Steve Benen recently posted a piece titled “Coburn 1, Political Scientists 0.” It is catchy, but it is wrong. While US legislators do not attack federally funded social science annually, it is a recurring phenomenon in American political life (e.g., the 2007 attack on Archeology over funding to study Incan khipu).
Below is a partial list of the US legislators who have introduced amendments to eliminate funding for Political Science at NSF (in Hutchison’s case, all of Social Science). I will try to fill the list in, so please comment below if you know of legislators I have missed. As I do not study American politics, the opportunity cost to me scouring the record to determine how many amendments to defund the Political Science program have been proposed, and failed, is sufficiently high that I report the score as “N much greater than 1” to 1.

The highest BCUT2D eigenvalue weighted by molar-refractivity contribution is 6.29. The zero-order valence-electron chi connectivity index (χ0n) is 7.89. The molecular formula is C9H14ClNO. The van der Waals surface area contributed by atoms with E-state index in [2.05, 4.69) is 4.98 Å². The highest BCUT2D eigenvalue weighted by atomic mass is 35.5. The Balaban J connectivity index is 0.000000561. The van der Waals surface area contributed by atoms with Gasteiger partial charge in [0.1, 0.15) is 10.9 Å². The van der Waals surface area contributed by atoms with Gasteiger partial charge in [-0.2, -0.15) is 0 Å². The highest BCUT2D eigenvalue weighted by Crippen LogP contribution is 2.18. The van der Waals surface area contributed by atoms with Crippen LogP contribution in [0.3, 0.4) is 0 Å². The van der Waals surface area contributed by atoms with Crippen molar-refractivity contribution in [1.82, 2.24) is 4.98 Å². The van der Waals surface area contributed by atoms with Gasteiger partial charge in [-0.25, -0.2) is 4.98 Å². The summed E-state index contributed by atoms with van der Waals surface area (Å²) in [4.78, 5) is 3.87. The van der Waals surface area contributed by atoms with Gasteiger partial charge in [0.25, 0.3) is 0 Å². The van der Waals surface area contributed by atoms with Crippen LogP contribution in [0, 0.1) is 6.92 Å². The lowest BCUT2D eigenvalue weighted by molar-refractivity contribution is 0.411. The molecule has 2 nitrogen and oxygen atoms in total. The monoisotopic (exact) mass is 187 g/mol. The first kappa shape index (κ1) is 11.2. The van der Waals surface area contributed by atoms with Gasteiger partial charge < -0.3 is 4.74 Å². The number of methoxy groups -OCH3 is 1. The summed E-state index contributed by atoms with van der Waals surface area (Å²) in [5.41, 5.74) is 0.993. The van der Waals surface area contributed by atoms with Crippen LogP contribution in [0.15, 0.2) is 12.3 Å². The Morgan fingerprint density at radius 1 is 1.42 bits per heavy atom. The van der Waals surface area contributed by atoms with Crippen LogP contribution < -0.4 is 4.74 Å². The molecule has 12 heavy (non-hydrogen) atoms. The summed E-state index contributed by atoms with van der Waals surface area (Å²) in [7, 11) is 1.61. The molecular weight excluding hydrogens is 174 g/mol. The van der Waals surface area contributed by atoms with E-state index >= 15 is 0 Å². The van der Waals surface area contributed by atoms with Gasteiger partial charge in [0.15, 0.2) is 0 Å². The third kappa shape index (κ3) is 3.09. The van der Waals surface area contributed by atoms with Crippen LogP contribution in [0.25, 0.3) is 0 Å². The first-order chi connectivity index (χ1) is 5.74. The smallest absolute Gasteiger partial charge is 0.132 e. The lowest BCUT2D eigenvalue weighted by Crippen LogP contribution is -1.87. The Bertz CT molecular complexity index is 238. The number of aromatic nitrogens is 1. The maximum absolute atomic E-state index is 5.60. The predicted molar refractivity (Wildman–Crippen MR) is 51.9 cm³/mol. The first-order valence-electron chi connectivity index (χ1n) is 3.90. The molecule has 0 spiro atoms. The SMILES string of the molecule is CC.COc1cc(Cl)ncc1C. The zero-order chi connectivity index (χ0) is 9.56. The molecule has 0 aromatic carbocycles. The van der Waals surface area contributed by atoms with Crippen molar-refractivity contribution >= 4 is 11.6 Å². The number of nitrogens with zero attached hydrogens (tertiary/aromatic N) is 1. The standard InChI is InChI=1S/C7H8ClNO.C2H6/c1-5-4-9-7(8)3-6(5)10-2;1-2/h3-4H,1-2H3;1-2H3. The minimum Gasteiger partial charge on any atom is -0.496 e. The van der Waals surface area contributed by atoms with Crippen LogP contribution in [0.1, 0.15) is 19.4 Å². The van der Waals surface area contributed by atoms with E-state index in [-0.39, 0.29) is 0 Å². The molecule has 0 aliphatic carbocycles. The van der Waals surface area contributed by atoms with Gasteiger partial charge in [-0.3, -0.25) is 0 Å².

Senator Tom Coburn (R), OK, 2004-
Representative Jeff Flake (R), AZ, 2001-
Senator Kay Bailey Hutchison (R), TX, 1993-2012
Representative Bill Clay (D), MO, 1968-2000
Folks unfamiliar with Representative Clay’s 1998 attack may want to read Sandy Maisel & Walt Stone’s account of their experience (“The Politics of Government-Funded Research: Notes from the Experience of the Candidate Emergence Study“; gated).
In closing, because directing NSF’s Political Science program is a thankless job, I wish to publicly thank Frank Scioli, John McIver, Rick Wilson, Marianne Stewart, Jim Granato, Phil Paolino, Brian Schaffner, Paul Wahlbeck, Brian Humes, Eric Herron, whomever else I am forgetting (apologies!), and all the support staff and SBES (or what have you) Directors who have done the hard work to make the Political Science program at NSF a success during the 2+ decades I have been in the profession.